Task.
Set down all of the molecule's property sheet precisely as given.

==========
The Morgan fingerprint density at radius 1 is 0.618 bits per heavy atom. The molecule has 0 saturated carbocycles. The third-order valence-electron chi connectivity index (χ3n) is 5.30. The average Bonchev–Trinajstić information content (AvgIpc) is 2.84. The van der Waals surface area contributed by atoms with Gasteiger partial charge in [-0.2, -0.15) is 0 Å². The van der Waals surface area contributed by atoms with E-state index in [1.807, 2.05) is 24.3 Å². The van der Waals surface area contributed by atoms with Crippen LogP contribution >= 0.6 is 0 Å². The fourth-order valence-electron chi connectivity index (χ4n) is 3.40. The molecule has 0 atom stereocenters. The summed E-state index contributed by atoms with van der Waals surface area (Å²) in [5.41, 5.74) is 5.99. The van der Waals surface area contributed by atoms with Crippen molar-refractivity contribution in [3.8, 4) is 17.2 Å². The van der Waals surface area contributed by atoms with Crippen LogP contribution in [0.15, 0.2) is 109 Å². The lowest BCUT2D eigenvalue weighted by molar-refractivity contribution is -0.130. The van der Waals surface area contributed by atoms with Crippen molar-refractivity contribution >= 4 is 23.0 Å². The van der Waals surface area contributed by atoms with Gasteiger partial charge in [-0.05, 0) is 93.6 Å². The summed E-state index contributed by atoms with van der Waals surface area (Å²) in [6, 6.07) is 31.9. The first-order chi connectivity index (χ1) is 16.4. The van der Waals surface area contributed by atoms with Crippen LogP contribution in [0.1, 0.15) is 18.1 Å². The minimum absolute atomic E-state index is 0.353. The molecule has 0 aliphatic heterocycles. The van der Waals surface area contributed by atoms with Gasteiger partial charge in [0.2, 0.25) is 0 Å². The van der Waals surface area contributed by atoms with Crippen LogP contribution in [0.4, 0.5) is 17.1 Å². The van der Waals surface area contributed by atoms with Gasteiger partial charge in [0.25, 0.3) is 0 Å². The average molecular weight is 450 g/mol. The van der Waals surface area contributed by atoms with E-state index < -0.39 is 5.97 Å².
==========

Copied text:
The Morgan fingerprint density at radius 1 is 0.618 bits per heavy atom. The molecule has 0 saturated carbocycles. The third-order valence-electron chi connectivity index (χ3n) is 5.30. The average Bonchev–Trinajstić information content (AvgIpc) is 2.84. The van der Waals surface area contributed by atoms with Gasteiger partial charge in [-0.2, -0.15) is 0 Å². The van der Waals surface area contributed by atoms with E-state index in [1.807, 2.05) is 24.3 Å². The van der Waals surface area contributed by atoms with Crippen LogP contribution >= 0.6 is 0 Å². The fourth-order valence-electron chi connectivity index (χ4n) is 3.40. The molecule has 0 atom stereocenters. The summed E-state index contributed by atoms with van der Waals surface area (Å²) in [5.41, 5.74) is 5.99. The van der Waals surface area contributed by atoms with Crippen molar-refractivity contribution in [3.8, 4) is 17.2 Å². The van der Waals surface area contributed by atoms with Crippen LogP contribution in [0.15, 0.2) is 109 Å². The lowest BCUT2D eigenvalue weighted by molar-refractivity contribution is -0.130. The van der Waals surface area contributed by atoms with Crippen molar-refractivity contribution >= 4 is 23.0 Å². The van der Waals surface area contributed by atoms with Gasteiger partial charge in [-0.05, 0) is 93.6 Å². The summed E-state index contributed by atoms with van der Waals surface area (Å²) in [6, 6.07) is 31.9. The first-order chi connectivity index (χ1) is 16.4. The van der Waals surface area contributed by atoms with Crippen LogP contribution in [0.1, 0.15) is 18.1 Å². The minimum absolute atomic E-state index is 0.353. The molecule has 0 aliphatic heterocycles. The van der Waals surface area contributed by atoms with Gasteiger partial charge in [0.2, 0.25) is 0 Å². The van der Waals surface area contributed by atoms with Crippen LogP contribution in [0.4, 0.5) is 17.1 Å². The van der Waals surface area contributed by atoms with Gasteiger partial charge in [0.25, 0.3) is 0 Å². The average molecular weight is 450 g/mol. The van der Waals surface area contributed by atoms with E-state index < -0.39 is 5.97 Å².